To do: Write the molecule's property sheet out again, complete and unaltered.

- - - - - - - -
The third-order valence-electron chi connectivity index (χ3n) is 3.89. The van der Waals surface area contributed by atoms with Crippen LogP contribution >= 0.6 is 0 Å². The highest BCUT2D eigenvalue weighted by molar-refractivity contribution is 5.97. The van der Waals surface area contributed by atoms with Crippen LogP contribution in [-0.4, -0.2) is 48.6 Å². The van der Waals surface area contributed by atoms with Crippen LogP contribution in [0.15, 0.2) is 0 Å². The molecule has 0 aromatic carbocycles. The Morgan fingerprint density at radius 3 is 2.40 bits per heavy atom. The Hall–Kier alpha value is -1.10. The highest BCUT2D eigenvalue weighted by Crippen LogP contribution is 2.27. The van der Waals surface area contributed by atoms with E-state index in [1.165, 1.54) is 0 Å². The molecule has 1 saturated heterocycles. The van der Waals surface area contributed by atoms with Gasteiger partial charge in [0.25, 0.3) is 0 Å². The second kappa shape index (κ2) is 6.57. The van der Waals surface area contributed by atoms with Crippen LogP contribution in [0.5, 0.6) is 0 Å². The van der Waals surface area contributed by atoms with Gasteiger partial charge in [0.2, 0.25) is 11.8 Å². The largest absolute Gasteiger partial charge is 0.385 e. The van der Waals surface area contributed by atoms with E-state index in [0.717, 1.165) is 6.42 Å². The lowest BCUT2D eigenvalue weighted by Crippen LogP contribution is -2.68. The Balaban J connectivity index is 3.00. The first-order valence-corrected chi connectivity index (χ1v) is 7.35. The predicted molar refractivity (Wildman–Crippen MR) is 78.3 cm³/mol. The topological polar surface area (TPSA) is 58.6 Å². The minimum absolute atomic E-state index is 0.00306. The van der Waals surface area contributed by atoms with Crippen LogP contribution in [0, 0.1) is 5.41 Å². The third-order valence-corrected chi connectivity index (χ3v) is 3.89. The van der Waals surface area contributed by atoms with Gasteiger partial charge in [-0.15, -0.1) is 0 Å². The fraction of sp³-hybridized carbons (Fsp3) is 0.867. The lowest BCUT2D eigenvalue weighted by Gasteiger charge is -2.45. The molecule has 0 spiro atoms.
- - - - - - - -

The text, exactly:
The third-order valence-electron chi connectivity index (χ3n) is 3.89. The van der Waals surface area contributed by atoms with Crippen LogP contribution >= 0.6 is 0 Å². The highest BCUT2D eigenvalue weighted by molar-refractivity contribution is 5.97. The van der Waals surface area contributed by atoms with Crippen LogP contribution in [-0.4, -0.2) is 48.6 Å². The van der Waals surface area contributed by atoms with Crippen LogP contribution in [0.15, 0.2) is 0 Å². The molecule has 0 aromatic carbocycles. The Morgan fingerprint density at radius 3 is 2.40 bits per heavy atom. The Hall–Kier alpha value is -1.10. The highest BCUT2D eigenvalue weighted by Crippen LogP contribution is 2.27. The van der Waals surface area contributed by atoms with E-state index in [1.165, 1.54) is 0 Å². The molecule has 1 saturated heterocycles. The van der Waals surface area contributed by atoms with Gasteiger partial charge in [0.25, 0.3) is 0 Å². The second kappa shape index (κ2) is 6.57. The van der Waals surface area contributed by atoms with Crippen LogP contribution in [0.5, 0.6) is 0 Å². The van der Waals surface area contributed by atoms with Gasteiger partial charge in [0.2, 0.25) is 11.8 Å². The largest absolute Gasteiger partial charge is 0.385 e. The van der Waals surface area contributed by atoms with E-state index in [0.717, 1.165) is 6.42 Å². The lowest BCUT2D eigenvalue weighted by Crippen LogP contribution is -2.68. The Balaban J connectivity index is 3.00. The first-order valence-corrected chi connectivity index (χ1v) is 7.35. The predicted molar refractivity (Wildman–Crippen MR) is 78.3 cm³/mol. The topological polar surface area (TPSA) is 58.6 Å². The minimum absolute atomic E-state index is 0.00306. The van der Waals surface area contributed by atoms with Crippen LogP contribution in [0, 0.1) is 5.41 Å². The third-order valence-corrected chi connectivity index (χ3v) is 3.89. The van der Waals surface area contributed by atoms with Gasteiger partial charge in [-0.15, -0.1) is 0 Å². The fraction of sp³-hybridized carbons (Fsp3) is 0.867. The lowest BCUT2D eigenvalue weighted by Gasteiger charge is -2.45. The molecule has 0 spiro atoms.